Tonight: AISD Trustees Discuss Work to Support Dyslexic Learners
Tonight, AISD's Board of Trustees will discuss the district's work to support dyslexic learners as part of its agenda. Review the PowerPoint presentation.
Resources and Information about Dyslexia
Bookshare: Bookshare is an accessible online library for people with dyslexia and other disabilities. More than 160,000 titles are available. Membership is free for students.
DyslexiaHelp at the University of Michigan: DyslexiaHelp is designed to help community members understand and learn about dyslexia and language disability. The website offers a wealth of information for individuals with dyslexia, parents and professionals. In the “Dyslexia Success Stories” section, the site includes information about celebrities who have dyslexia.
Dyslexia on KidsHealth and Dyslexia on TeensHealth: These websites are for parents or educators looking for age-appropriate materials on dyslexia. Articles offer basic information about dyslexia, tailored for the reading and developmental level of kids and teens.
International Dyslexia Association: The International Dyslexia Association is a national non-profit dedicated to helping individuals with dyslexia, their families and the communities that support them. Visit their site to connect with a local branch, find IDA-member providers in the area, and learn more about dyslexia.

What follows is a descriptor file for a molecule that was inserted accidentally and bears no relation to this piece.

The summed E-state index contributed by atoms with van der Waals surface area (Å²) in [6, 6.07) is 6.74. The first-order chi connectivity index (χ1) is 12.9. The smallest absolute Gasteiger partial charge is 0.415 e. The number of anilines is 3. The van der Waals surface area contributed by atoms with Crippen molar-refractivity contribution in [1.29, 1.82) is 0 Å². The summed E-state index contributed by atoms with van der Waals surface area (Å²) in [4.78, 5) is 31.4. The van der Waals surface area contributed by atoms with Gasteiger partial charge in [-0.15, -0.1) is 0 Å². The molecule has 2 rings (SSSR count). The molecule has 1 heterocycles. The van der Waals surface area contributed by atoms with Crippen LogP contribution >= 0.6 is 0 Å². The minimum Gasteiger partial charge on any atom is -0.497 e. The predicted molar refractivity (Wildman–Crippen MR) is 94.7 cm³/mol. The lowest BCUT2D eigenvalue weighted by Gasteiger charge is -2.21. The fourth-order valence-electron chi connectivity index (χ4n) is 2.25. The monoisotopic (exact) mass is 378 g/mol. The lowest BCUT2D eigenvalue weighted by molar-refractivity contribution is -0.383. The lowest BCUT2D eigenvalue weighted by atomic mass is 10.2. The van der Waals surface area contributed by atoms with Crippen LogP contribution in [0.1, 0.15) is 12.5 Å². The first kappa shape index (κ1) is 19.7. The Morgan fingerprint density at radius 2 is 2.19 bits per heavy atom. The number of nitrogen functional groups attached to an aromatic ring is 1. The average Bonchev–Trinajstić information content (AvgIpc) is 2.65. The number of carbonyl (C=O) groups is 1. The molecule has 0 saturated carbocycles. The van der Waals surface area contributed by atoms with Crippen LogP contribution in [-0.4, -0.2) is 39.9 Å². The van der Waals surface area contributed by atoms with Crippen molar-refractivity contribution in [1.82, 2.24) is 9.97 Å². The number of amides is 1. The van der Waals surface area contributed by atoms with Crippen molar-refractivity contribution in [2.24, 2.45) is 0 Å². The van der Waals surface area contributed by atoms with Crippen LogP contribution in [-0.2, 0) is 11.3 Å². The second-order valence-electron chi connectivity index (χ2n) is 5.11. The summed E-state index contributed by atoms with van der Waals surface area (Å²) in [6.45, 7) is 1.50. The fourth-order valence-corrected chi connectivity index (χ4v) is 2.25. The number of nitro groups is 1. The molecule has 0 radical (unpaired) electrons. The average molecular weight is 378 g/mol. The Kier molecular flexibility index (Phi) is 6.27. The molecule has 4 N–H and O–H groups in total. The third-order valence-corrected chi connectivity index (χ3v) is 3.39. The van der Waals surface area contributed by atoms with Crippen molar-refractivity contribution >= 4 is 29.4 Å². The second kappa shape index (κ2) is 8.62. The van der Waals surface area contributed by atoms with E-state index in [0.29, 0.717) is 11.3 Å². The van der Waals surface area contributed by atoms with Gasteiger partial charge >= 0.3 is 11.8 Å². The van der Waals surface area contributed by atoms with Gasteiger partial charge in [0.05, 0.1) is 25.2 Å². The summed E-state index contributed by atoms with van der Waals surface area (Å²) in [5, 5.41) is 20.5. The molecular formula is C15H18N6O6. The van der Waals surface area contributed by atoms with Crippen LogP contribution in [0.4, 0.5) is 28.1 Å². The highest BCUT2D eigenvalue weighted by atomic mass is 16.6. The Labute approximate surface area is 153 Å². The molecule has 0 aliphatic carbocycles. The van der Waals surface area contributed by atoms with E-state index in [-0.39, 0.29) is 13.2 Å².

Learning Ally: Learning Ally, formerly known as Recording for the Blind and Dyslexic, offers more than 75,000 digitally recorded audiobooks, including textbooks and literary titles.
Parent Center Network-Parent Center Listing: The website helps parents of K-12 students with dyslexia locate the nearest Parent Training and Information center. PTI centers are funded by the federal government and offer parents assistance in navigating special education and their child’s rights under the Individuals with Disabilities Education Act.
The Big Picture: Rethinking Dyslexia (film): The website of the new film “The Big Picture: Rethinking Dyslexia” (premiered October 2012), offers video clips from the film, ways to take action to support people with dyslexia, and uplifting advice for students with dyslexia and their parents.
The Yale Center for Dyslexia and Creativity: Yale University’s Center for Dyslexia and Creativity seeks to illuminate the strengths of people with dyslexia and disseminate information, practical advice and the latest innovations from scientific research. The center helps transform the lives of children and adults with dyslexia. Visit the site to learn more about the center's cutting-edge research and get concrete tips for parents, educators and individuals with dyslexia.
Interested in learning more about support services for students with dyslexia? Please visit the AISD support services website.
Photo: Ben Cooper, magnet student at Kealing Middle School, demystifies dyslexia for families and educators at SXSWedu